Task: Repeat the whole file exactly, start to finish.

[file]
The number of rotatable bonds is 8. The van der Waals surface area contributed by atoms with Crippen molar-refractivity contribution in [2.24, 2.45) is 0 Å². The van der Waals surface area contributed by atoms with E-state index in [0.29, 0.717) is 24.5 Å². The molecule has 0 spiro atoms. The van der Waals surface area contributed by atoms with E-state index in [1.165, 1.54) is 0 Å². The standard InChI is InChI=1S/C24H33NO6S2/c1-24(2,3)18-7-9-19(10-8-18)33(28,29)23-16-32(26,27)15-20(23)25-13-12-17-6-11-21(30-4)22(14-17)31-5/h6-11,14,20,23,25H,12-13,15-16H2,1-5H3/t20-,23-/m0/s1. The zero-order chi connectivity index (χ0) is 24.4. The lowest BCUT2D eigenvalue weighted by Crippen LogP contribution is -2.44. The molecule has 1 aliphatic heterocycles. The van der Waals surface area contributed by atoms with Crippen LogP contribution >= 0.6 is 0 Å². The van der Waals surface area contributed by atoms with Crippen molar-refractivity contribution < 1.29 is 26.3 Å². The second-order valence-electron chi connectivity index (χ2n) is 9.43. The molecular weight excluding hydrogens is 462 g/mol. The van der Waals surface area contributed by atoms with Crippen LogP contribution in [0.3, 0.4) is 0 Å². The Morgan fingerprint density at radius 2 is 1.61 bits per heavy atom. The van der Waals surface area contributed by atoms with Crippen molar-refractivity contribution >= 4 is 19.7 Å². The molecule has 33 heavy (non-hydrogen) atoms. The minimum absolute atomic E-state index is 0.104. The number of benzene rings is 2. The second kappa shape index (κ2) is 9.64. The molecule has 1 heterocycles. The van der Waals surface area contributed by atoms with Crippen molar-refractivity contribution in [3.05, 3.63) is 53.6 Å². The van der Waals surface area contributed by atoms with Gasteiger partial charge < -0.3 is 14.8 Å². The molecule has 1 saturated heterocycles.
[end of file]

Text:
The number of rotatable bonds is 8. The van der Waals surface area contributed by atoms with Crippen molar-refractivity contribution in [2.24, 2.45) is 0 Å². The van der Waals surface area contributed by atoms with E-state index in [0.29, 0.717) is 24.5 Å². The molecule has 0 spiro atoms. The van der Waals surface area contributed by atoms with E-state index in [1.165, 1.54) is 0 Å². The standard InChI is InChI=1S/C24H33NO6S2/c1-24(2,3)18-7-9-19(10-8-18)33(28,29)23-16-32(26,27)15-20(23)25-13-12-17-6-11-21(30-4)22(14-17)31-5/h6-11,14,20,23,25H,12-13,15-16H2,1-5H3/t20-,23-/m0/s1. The zero-order chi connectivity index (χ0) is 24.4. The lowest BCUT2D eigenvalue weighted by Crippen LogP contribution is -2.44. The molecule has 1 aliphatic heterocycles. The van der Waals surface area contributed by atoms with Crippen LogP contribution >= 0.6 is 0 Å². The van der Waals surface area contributed by atoms with Crippen molar-refractivity contribution < 1.29 is 26.3 Å². The second-order valence-electron chi connectivity index (χ2n) is 9.43. The molecular weight excluding hydrogens is 462 g/mol. The van der Waals surface area contributed by atoms with Crippen LogP contribution in [0.3, 0.4) is 0 Å². The Morgan fingerprint density at radius 2 is 1.61 bits per heavy atom. The van der Waals surface area contributed by atoms with Crippen molar-refractivity contribution >= 4 is 19.7 Å². The molecule has 33 heavy (non-hydrogen) atoms. The minimum absolute atomic E-state index is 0.104. The number of benzene rings is 2. The second kappa shape index (κ2) is 9.64. The molecule has 1 heterocycles. The van der Waals surface area contributed by atoms with Crippen molar-refractivity contribution in [3.05, 3.63) is 53.6 Å². The van der Waals surface area contributed by atoms with Gasteiger partial charge < -0.3 is 14.8 Å². The molecule has 1 saturated heterocycles.